Data Breach Notice

The Report highlights that the U.S. does not have a national law establishing security standards for nonbanks regarding sensitive personal information, uniform standards for data breach notifications, or providing a mechanism to resolve data breach disputes. The Report notes that in the absence of a federal law, states have been aggressive in developing their own data security and breach notification laws. Each state law may apply to any company located in that state or that does business with residents of that state. In practice, this means that in the event of a data breach companies could be subject to the data breach notification laws of 50 states as well as of the District of Columbia, Puerto Rico, Guam, and the U.S. Virgin Islands, establishing in effect a “most restrictive alternative” scheme.

State laws for data breach notification often include specific provisions regarding the number of affected individuals that will trigger notification requirements, the timing of notification, and form of notification, among other requirements. Unsurprisingly, state data breach notification laws are far from uniform. Indeed, they vary in a number of significant ways, including with respect to the most fundamental aspect: the scope of data covered under the definition of “personal information.” Other inconsistencies among states’ breach notification laws can make compliance difficult for firms and foster disparate treatment for consumers. The lack of uniformity and efficiency affects both non-banks and financial institutions.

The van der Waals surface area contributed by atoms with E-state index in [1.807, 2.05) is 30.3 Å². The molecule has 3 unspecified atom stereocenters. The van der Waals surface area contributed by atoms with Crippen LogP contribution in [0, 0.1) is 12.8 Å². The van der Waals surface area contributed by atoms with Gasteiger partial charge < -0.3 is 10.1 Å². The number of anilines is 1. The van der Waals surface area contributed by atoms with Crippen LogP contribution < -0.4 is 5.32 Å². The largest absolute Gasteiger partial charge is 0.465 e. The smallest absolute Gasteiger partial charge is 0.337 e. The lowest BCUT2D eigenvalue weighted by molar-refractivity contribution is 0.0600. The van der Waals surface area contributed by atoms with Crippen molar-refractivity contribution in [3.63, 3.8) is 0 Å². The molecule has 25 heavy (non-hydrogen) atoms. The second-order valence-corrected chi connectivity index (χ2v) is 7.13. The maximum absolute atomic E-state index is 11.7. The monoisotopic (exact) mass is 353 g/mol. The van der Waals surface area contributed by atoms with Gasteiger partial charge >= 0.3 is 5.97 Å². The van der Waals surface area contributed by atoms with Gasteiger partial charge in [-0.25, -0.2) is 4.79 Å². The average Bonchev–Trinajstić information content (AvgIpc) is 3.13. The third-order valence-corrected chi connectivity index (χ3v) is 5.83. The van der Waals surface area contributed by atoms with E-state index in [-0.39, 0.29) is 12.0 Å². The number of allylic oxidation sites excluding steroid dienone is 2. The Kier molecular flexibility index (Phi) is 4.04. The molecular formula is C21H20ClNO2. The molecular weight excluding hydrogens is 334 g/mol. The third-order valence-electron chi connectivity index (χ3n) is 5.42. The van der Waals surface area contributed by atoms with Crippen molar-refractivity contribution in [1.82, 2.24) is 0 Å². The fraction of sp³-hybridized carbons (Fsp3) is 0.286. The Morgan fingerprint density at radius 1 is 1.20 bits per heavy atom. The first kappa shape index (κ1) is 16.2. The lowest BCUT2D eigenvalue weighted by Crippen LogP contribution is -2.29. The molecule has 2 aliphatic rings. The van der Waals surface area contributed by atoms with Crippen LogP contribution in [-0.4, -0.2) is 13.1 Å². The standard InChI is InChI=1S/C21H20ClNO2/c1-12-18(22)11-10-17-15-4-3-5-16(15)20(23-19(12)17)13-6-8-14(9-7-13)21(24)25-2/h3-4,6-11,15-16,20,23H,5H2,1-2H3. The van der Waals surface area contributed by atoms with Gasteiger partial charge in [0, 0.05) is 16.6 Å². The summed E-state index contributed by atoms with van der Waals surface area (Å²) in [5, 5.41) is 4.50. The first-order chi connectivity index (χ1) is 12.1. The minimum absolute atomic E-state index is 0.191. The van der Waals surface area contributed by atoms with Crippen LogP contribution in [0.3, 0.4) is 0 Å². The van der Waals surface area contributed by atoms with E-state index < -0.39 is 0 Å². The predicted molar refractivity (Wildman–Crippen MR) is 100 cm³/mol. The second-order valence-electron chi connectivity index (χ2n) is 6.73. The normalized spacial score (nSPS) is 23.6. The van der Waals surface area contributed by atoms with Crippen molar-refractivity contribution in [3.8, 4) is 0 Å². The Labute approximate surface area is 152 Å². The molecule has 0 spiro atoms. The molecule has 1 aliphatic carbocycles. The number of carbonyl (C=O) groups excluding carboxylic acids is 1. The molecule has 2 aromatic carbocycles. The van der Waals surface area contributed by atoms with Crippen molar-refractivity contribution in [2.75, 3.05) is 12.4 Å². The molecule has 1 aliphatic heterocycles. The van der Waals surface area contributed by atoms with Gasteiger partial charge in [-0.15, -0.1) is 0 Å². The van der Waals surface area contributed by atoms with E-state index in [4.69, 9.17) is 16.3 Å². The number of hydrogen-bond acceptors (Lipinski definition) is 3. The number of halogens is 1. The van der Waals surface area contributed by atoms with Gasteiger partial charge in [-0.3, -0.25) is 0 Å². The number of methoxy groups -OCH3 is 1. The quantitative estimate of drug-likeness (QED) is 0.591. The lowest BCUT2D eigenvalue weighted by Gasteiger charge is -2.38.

The Report contains a specific recommendation that Congress enact a federal data security and breach notification law to protect consumer financial data and notify consumers of a breach in a timely manner. According to Treasury, such a law should be based on the following principles:

  • Protect consumer financial data
  • Ensure technology-neutral and scalable standards based on the size of an entity and type of activity in which the entity engages
  • Recognize existing federal data security requirements for financial institutions (such as GLBA)
  • Employ uniform national standards that preempt state laws

Conclusion

Overall, the Report posits that, for U.S. fintechs to remain competitive on the global market, it is critical that U.S. regulators evolve and not to allow fragmentation in the U.S. financial regulatory system to impede innovation. But many of the Report’s recommendations face significant practical obstacles. Many require action by Congress, which is always a challenge. Other Report recommendations hinge on adoption of uniform state legislation—for example, that states draft and adopt a model law for money transmission licensing and regulation. Yet such a model law already exists—the Uniform Law Commission published the Uniform Money Services Act in 2000—and to date it has only been enacted in 12 states. Finally, other recommendations require a coordinated effort by different, and often competing, stakeholders. For example, the creation of one regulatory sandbox requires more than 50 different regulatory agencies to cooperate and cede their own jurisdiction to one (yet to be determined) regulator.

But at least a few agencies have shown a willingness to cooperate. The OCC is moving forward with accepting Fintech Charter applications. The CFPB announced in July 2018 that it was creating a new Office of Innovation, to focus on policies for facilitating innovation, engaging with entrepreneurs and regulators, and reviewing outdated or unnecessary regulations.

The Report establishes a comprehensive framework for a large-scale industry, legislator and regulator conversation on how best to adjust the U.S. financial services regulatory regime to the fast-moving and potentially revolutionary changes currently underway in financial technology, and how best to position the U.S. as a fintech-forward nation. If you have questions regarding the Report, or regarding bank or nonbank fintech products and services, please contact a member of Dykema’s Fintech, Payments and Digital Commerce Group or Financial Services Regulatory and Compliance Group.